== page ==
Trials & Litigation

Lawyer who missed deposition while viewing solar eclipse should pay $7,800 sanction, litigant says

  • Print


The moon covers the sun as it creates a total eclipse on Aug. 21, 2017, in Cerulean, Kentucky. (Photo by Timothy D. Easley/The Associated Press)

The additional cost of viewing a total solar eclipse in Arkansas could amount to more than $7,800 for a Florida lawyer who missed a deposition with his client.

Lawyer Warren James Pearson of Tallahassee, Florida, said he and his client missed the April 8 deposition in Tampa, Florida, because email notices went to the wrong email folder, Law360 reports.

But Pearson acknowledged that he was in Arkansas to see the solar eclipse when the opposing attorney called him about 15 minutes after the deposition start time, according to an April 10 motion for sanctions.

Now, Pearson’s legal opponent is seeking $7,864 in fees and costs in response to an April 30 sanctions order by U.S. District Judge Kathryn Kimball Mizelle of the Middle District of Florida.

Pearson is representing discrimination plaintiff Jovaughn Noel Smith Wade in a lawsuit against Auto Club Services Inc., which does business as AAA.

The company is represented by Fisher & Phillips, which charges an hourly rate of $344 for the time of its partner handling the case, according to the May 14 motion for attorney fees and costs.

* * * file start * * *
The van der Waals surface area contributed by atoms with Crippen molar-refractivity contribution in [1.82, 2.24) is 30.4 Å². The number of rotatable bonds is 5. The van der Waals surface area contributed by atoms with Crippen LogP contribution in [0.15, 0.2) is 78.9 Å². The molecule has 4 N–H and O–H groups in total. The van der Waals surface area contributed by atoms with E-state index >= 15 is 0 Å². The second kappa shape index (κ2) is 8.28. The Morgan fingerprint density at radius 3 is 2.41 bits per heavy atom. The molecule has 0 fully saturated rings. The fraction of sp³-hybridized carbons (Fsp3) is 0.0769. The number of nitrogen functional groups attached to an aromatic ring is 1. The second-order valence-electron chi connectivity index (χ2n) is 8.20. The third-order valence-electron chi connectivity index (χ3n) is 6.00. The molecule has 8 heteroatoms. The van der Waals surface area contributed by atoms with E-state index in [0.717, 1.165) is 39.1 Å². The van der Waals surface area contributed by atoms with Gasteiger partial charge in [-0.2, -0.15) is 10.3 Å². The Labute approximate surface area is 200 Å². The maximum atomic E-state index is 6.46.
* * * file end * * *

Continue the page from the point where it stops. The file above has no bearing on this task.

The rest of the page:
In her sanctions order, Mizelle declined to dismiss Wade’s case as a sanction, saying the missed deposition appears to be based on negligence, rather than willfulness.

Mizelle also said Wade, through his lawyer Pearson, had “disregarded multiple orders and deadlines.”

As excuses for those failures, Mizelle said, Pearson had cited staff shortages, email failures, illness and “the long-planned and impossible-to-delay startup of a restoration construction labor company” for which he is the principal shareholder.

Those excuses will no longer be acceptable, Mizelle said. Pearson’s “pattern of noncompliance is not unnoticed, and the court will not continue to prompt counsel to cure missed deadlines.”

Pearson did not immediately reply to an ABA Journal email and phone message seeking comment.

Give us feedback, share a story tip or update, or report an error.